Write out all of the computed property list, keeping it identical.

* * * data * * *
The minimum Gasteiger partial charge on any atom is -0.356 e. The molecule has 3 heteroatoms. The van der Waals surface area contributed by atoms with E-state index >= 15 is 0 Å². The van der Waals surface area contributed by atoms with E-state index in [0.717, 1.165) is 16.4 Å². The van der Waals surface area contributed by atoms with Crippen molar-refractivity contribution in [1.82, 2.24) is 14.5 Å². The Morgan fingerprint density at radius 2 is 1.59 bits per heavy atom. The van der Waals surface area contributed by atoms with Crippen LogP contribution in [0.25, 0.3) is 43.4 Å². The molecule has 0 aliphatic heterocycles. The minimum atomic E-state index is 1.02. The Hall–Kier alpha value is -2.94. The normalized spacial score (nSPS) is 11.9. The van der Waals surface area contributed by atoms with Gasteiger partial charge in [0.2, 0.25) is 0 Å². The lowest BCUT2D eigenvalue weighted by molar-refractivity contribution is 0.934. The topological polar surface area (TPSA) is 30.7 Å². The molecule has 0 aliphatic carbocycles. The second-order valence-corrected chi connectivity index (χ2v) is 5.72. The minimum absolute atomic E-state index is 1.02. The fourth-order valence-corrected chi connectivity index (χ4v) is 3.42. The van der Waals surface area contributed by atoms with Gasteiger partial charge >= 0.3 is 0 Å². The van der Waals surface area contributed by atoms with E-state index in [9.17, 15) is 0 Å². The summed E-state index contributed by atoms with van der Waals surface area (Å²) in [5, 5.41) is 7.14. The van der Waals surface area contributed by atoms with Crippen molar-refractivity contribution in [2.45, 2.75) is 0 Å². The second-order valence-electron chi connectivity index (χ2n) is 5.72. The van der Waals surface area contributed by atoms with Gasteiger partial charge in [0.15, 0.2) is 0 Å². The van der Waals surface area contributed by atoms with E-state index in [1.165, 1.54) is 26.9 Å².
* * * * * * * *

The minimum Gasteiger partial charge on any atom is -0.356 e. The molecule has 3 heteroatoms. The van der Waals surface area contributed by atoms with E-state index >= 15 is 0 Å². The van der Waals surface area contributed by atoms with E-state index in [0.717, 1.165) is 16.4 Å². The van der Waals surface area contributed by atoms with Crippen molar-refractivity contribution in [1.82, 2.24) is 14.5 Å². The Morgan fingerprint density at radius 2 is 1.59 bits per heavy atom. The van der Waals surface area contributed by atoms with Crippen LogP contribution in [0.25, 0.3) is 43.4 Å². The molecule has 0 aliphatic heterocycles. The minimum atomic E-state index is 1.02. The Hall–Kier alpha value is -2.94. The normalized spacial score (nSPS) is 11.9. The van der Waals surface area contributed by atoms with Gasteiger partial charge in [0.2, 0.25) is 0 Å². The lowest BCUT2D eigenvalue weighted by molar-refractivity contribution is 0.934. The topological polar surface area (TPSA) is 30.7 Å². The molecule has 0 aliphatic carbocycles. The second-order valence-corrected chi connectivity index (χ2v) is 5.72. The minimum absolute atomic E-state index is 1.02. The fourth-order valence-corrected chi connectivity index (χ4v) is 3.42. The van der Waals surface area contributed by atoms with Gasteiger partial charge >= 0.3 is 0 Å². The van der Waals surface area contributed by atoms with E-state index in [9.17, 15) is 0 Å². The summed E-state index contributed by atoms with van der Waals surface area (Å²) in [5, 5.41) is 7.14. The van der Waals surface area contributed by atoms with Crippen molar-refractivity contribution in [2.45, 2.75) is 0 Å². The second-order valence-electron chi connectivity index (χ2n) is 5.72. The van der Waals surface area contributed by atoms with Gasteiger partial charge in [0.15, 0.2) is 0 Å². The van der Waals surface area contributed by atoms with E-state index in [1.165, 1.54) is 26.9 Å².